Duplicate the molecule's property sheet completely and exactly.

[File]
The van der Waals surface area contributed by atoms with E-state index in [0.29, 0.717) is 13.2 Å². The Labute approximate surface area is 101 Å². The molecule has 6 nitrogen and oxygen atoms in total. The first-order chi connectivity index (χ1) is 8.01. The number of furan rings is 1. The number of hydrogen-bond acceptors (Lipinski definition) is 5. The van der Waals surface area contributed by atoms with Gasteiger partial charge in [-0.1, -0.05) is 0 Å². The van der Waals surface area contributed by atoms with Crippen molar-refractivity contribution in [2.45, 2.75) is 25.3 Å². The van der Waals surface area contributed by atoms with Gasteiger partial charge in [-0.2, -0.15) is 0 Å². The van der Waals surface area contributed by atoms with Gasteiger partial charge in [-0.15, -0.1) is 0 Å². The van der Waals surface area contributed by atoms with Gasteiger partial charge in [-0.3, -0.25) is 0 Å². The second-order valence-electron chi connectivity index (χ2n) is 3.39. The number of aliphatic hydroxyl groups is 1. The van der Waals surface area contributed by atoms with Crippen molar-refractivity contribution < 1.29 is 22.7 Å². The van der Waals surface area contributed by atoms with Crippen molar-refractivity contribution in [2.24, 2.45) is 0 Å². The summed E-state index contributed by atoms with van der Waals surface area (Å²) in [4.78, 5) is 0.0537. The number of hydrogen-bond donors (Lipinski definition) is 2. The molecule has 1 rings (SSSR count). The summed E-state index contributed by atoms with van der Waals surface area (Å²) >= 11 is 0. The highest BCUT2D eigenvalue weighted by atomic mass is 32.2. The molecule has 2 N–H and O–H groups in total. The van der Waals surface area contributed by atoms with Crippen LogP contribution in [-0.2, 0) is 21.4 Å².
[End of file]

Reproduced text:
The van der Waals surface area contributed by atoms with E-state index in [0.29, 0.717) is 13.2 Å². The Labute approximate surface area is 101 Å². The molecule has 6 nitrogen and oxygen atoms in total. The first-order chi connectivity index (χ1) is 8.01. The number of furan rings is 1. The number of hydrogen-bond acceptors (Lipinski definition) is 5. The van der Waals surface area contributed by atoms with Gasteiger partial charge in [-0.1, -0.05) is 0 Å². The van der Waals surface area contributed by atoms with Crippen molar-refractivity contribution in [2.45, 2.75) is 25.3 Å². The van der Waals surface area contributed by atoms with Gasteiger partial charge in [-0.2, -0.15) is 0 Å². The van der Waals surface area contributed by atoms with Gasteiger partial charge in [-0.15, -0.1) is 0 Å². The van der Waals surface area contributed by atoms with Gasteiger partial charge in [-0.3, -0.25) is 0 Å². The second-order valence-electron chi connectivity index (χ2n) is 3.39. The number of aliphatic hydroxyl groups is 1. The van der Waals surface area contributed by atoms with Crippen molar-refractivity contribution < 1.29 is 22.7 Å². The van der Waals surface area contributed by atoms with Crippen molar-refractivity contribution in [2.24, 2.45) is 0 Å². The summed E-state index contributed by atoms with van der Waals surface area (Å²) in [4.78, 5) is 0.0537. The number of hydrogen-bond donors (Lipinski definition) is 2. The molecule has 1 rings (SSSR count). The summed E-state index contributed by atoms with van der Waals surface area (Å²) >= 11 is 0. The highest BCUT2D eigenvalue weighted by atomic mass is 32.2. The molecule has 2 N–H and O–H groups in total. The van der Waals surface area contributed by atoms with Crippen LogP contribution in [-0.2, 0) is 21.4 Å².